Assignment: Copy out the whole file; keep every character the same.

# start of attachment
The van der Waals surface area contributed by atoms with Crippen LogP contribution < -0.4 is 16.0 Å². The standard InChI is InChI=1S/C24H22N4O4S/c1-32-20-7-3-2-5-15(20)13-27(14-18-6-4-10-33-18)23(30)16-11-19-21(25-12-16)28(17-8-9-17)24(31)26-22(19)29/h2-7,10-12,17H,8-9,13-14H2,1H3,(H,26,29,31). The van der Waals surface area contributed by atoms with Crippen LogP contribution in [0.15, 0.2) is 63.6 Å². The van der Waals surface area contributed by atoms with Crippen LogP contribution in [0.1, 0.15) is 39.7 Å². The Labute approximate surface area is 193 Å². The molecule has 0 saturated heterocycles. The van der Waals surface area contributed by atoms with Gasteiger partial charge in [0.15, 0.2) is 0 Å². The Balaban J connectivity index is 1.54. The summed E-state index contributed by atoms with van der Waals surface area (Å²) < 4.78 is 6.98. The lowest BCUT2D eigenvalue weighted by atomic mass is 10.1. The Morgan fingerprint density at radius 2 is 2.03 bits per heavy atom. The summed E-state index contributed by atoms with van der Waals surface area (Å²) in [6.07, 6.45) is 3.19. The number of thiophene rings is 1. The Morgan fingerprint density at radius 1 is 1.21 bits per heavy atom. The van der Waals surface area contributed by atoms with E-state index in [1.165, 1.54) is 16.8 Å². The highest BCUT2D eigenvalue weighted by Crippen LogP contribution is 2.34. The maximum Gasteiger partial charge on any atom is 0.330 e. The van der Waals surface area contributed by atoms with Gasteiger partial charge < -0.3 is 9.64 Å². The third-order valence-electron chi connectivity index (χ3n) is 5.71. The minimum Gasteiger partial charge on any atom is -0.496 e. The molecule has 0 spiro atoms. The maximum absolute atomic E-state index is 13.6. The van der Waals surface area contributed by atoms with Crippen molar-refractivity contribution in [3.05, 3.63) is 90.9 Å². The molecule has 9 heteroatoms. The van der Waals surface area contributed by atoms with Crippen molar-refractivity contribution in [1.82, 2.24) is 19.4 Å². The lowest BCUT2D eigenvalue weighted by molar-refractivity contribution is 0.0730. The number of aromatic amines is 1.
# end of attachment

The van der Waals surface area contributed by atoms with Crippen LogP contribution < -0.4 is 16.0 Å². The standard InChI is InChI=1S/C24H22N4O4S/c1-32-20-7-3-2-5-15(20)13-27(14-18-6-4-10-33-18)23(30)16-11-19-21(25-12-16)28(17-8-9-17)24(31)26-22(19)29/h2-7,10-12,17H,8-9,13-14H2,1H3,(H,26,29,31). The van der Waals surface area contributed by atoms with Crippen LogP contribution in [0.15, 0.2) is 63.6 Å². The van der Waals surface area contributed by atoms with Crippen LogP contribution in [0.1, 0.15) is 39.7 Å². The Labute approximate surface area is 193 Å². The molecule has 0 saturated heterocycles. The van der Waals surface area contributed by atoms with Gasteiger partial charge in [0.15, 0.2) is 0 Å². The Balaban J connectivity index is 1.54. The summed E-state index contributed by atoms with van der Waals surface area (Å²) < 4.78 is 6.98. The lowest BCUT2D eigenvalue weighted by atomic mass is 10.1. The Morgan fingerprint density at radius 2 is 2.03 bits per heavy atom. The summed E-state index contributed by atoms with van der Waals surface area (Å²) in [6.07, 6.45) is 3.19. The number of thiophene rings is 1. The Morgan fingerprint density at radius 1 is 1.21 bits per heavy atom. The van der Waals surface area contributed by atoms with E-state index in [1.165, 1.54) is 16.8 Å². The highest BCUT2D eigenvalue weighted by Crippen LogP contribution is 2.34. The maximum Gasteiger partial charge on any atom is 0.330 e. The van der Waals surface area contributed by atoms with Gasteiger partial charge < -0.3 is 9.64 Å². The third-order valence-electron chi connectivity index (χ3n) is 5.71. The minimum Gasteiger partial charge on any atom is -0.496 e. The molecule has 0 spiro atoms. The maximum absolute atomic E-state index is 13.6. The van der Waals surface area contributed by atoms with Crippen molar-refractivity contribution in [3.05, 3.63) is 90.9 Å². The molecule has 9 heteroatoms. The van der Waals surface area contributed by atoms with Crippen molar-refractivity contribution in [1.82, 2.24) is 19.4 Å². The lowest BCUT2D eigenvalue weighted by molar-refractivity contribution is 0.0730. The number of aromatic amines is 1.